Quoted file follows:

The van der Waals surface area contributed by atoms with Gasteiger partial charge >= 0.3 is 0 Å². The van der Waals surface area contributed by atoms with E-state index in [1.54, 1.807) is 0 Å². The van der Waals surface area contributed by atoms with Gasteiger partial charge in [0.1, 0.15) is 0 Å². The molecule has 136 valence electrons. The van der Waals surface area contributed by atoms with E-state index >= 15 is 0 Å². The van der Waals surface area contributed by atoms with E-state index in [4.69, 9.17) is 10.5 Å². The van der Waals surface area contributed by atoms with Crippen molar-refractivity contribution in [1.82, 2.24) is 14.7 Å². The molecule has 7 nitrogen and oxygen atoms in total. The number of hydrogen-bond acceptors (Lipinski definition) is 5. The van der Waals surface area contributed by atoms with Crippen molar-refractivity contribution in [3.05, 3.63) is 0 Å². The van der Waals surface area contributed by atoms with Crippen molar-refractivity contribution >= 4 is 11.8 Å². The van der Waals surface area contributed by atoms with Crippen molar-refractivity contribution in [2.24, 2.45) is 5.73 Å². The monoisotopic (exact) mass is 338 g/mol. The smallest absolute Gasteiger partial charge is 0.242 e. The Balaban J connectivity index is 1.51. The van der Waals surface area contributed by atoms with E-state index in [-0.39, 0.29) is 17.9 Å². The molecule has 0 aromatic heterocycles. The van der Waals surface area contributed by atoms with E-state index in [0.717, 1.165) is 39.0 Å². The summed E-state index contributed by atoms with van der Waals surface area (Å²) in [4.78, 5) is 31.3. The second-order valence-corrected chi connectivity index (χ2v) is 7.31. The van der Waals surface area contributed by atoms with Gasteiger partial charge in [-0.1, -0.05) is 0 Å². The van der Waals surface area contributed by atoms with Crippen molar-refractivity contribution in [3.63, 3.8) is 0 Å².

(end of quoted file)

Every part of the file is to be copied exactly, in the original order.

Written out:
The van der Waals surface area contributed by atoms with Gasteiger partial charge >= 0.3 is 0 Å². The van der Waals surface area contributed by atoms with E-state index in [1.54, 1.807) is 0 Å². The van der Waals surface area contributed by atoms with Gasteiger partial charge in [0.1, 0.15) is 0 Å². The molecule has 136 valence electrons. The van der Waals surface area contributed by atoms with E-state index >= 15 is 0 Å². The van der Waals surface area contributed by atoms with E-state index in [4.69, 9.17) is 10.5 Å². The van der Waals surface area contributed by atoms with Crippen molar-refractivity contribution in [1.82, 2.24) is 14.7 Å². The molecule has 7 nitrogen and oxygen atoms in total. The number of hydrogen-bond acceptors (Lipinski definition) is 5. The van der Waals surface area contributed by atoms with Crippen molar-refractivity contribution in [3.05, 3.63) is 0 Å². The van der Waals surface area contributed by atoms with Crippen molar-refractivity contribution >= 4 is 11.8 Å². The van der Waals surface area contributed by atoms with Crippen molar-refractivity contribution in [2.24, 2.45) is 5.73 Å². The monoisotopic (exact) mass is 338 g/mol. The smallest absolute Gasteiger partial charge is 0.242 e. The Balaban J connectivity index is 1.51. The van der Waals surface area contributed by atoms with E-state index in [-0.39, 0.29) is 17.9 Å². The molecule has 0 aromatic heterocycles. The van der Waals surface area contributed by atoms with E-state index in [0.717, 1.165) is 39.0 Å². The summed E-state index contributed by atoms with van der Waals surface area (Å²) in [4.78, 5) is 31.3. The second-order valence-corrected chi connectivity index (χ2v) is 7.31. The van der Waals surface area contributed by atoms with Gasteiger partial charge in [-0.1, -0.05) is 0 Å². The van der Waals surface area contributed by atoms with Crippen molar-refractivity contribution in [3.63, 3.8) is 0 Å².